Dec. 11-15,1862…“Battle of Fredericksburg”
Defense: CSA Commanding General Robert E. Lee seizes the initiative when the Union Army marches to cross the Rappahannock River across from Fredericksburg, Virginia and stalls for 2 weeks waiting for pontoon bridges. The Union Army has given up the advantage. Lee sets up strong defenses by the river and on the hills. The Battle of Fredericksburg will also be fought in the town which resulted in urban fighting.
The greatest Union loss at the Battle of Fredericksburg will be the numerous and futile Union assaults against the dug in Rebels at the top of the hill called Marye’s Heights.
CSA Lieut. General James Longstreet‘s position at the top of Marye’s Heights will prove to be effective and costly to the Federals. Line after line of Federals marched up the heights to be cut to pieces. Many wounded will lie out on the frozen ground that cold night as the Confederates continued their fire. The “kill zone” created by Lee and Longstreet forcing the Federals up the hill into their guns was so effective, many Confederates called it murder. Lee himself would comment “it is good that war is so terrible..or we should grow too fond of it”.
“The Angel of Marye’s Heights” who came out to give the wounded and dying Federals a sip of water and blankets as they lay wounded on the frozen ground was in fact a Confederate from South Carolina Sergeant Richard Rowland Kirkland.
Recognized as a humantarian by both sides, Kirkland strapped himself with numerous canteens and went out originally under fire.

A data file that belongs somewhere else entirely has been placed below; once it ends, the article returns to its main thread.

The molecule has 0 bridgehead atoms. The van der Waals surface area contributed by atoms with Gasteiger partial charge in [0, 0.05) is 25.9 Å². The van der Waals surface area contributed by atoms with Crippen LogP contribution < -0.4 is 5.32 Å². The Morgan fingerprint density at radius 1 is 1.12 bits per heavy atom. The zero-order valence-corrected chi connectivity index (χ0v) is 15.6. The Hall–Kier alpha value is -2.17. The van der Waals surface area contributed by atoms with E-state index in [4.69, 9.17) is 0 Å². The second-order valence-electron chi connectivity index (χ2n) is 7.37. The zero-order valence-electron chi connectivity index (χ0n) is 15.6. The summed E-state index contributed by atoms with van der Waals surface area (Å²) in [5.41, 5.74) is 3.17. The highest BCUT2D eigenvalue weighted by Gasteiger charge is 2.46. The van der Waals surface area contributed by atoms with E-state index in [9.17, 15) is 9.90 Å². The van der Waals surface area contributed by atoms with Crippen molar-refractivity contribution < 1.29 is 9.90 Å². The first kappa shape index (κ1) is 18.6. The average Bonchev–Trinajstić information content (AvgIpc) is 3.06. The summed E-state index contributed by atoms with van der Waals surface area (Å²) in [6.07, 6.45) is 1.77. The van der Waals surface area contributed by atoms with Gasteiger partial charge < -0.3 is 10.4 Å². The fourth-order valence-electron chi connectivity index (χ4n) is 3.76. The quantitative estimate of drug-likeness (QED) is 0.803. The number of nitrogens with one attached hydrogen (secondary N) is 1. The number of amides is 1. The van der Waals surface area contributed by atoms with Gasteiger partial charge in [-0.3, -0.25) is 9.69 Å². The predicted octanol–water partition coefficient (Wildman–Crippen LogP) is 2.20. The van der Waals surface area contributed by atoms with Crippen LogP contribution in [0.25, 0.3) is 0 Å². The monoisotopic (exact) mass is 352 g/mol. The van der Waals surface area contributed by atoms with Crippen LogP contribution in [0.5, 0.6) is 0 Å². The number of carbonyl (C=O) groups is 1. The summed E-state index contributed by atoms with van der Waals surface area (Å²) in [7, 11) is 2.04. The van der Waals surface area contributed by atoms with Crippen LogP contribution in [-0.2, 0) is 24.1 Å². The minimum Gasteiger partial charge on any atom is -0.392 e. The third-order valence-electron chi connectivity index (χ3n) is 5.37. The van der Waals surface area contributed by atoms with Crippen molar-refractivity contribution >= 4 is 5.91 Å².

As both sides realized his intent, they held their fire and watched as this kind and sympathetic American went out on the battlefield for almost 2 hours giving comfort to his wounded enemies.
Kirkland, promoted to Lieutenant was killed at the Battle of Chickamauga on September 20,1863.
Attack: The plan to attack and secure the Confederate capital at Richmond,Virginia had been a plan of the Federal command for months. President Lincoln himself felt the capital should not be the objective. He opted that the CSA Army of Northern Virginia itself under General Lee was the key and should be destroyed.
Frustrated by Federal failures the President knew from his studies of logistics and strategy that speed and timing would be he key to a victory over Lee. He wanted the Federal Army to move as fast as the CSA could to acquire a defensive position as had been shown by Jackson’s “foot cavalry” in the past.
Union Commander General Ambrose Burnside will find numerous delays in supplies and the arrival of pontoon bridges to cross the Federal Army over the Rappahannock River at Fredericksburg, resulting in Lincolns’ greatest fear.
The Confederates will now have time to race their armies to Fredericksburg, making the building of the Union bridge while under fire costly. As well, the CSA army will secure the town resulting in urban warfare, and secure Marye’s Heights, resulting in the decimation of the attacking Federals as they later march up the heights into the well entrenched Confederate line of defense.
Important Note: Burnside himself had stated he did not want command of the whole Federal Army of the Potomac. That he considered himself a better corp commander at best, and was a good friend of recently removed McClellen.
Humiliated by this defeat he had offered to resign after the battle, but is refused by President Lincoln. He was transferred to command the Dept. of the Ohio in the west.
Battle outcome: Confederate victory. (costly Federal loss)
Soldiers: Union -114,000 / CSA -74,000
Casualties: Union-12,653(1,284 killed) / CSA-5,377(608 killed)
The Union Army now commanded by Burnside has orders to cross the Rappahannock and strike Lee in this epic battle set in the winter of December, 1862.
The key was to cross the river and strike Fredericksburg, Va. fast. See what happens when political confusion and delays in supplies change the Union tactics, giving Lee opportunities and time to set up defenses that were forewarned by Lincoln.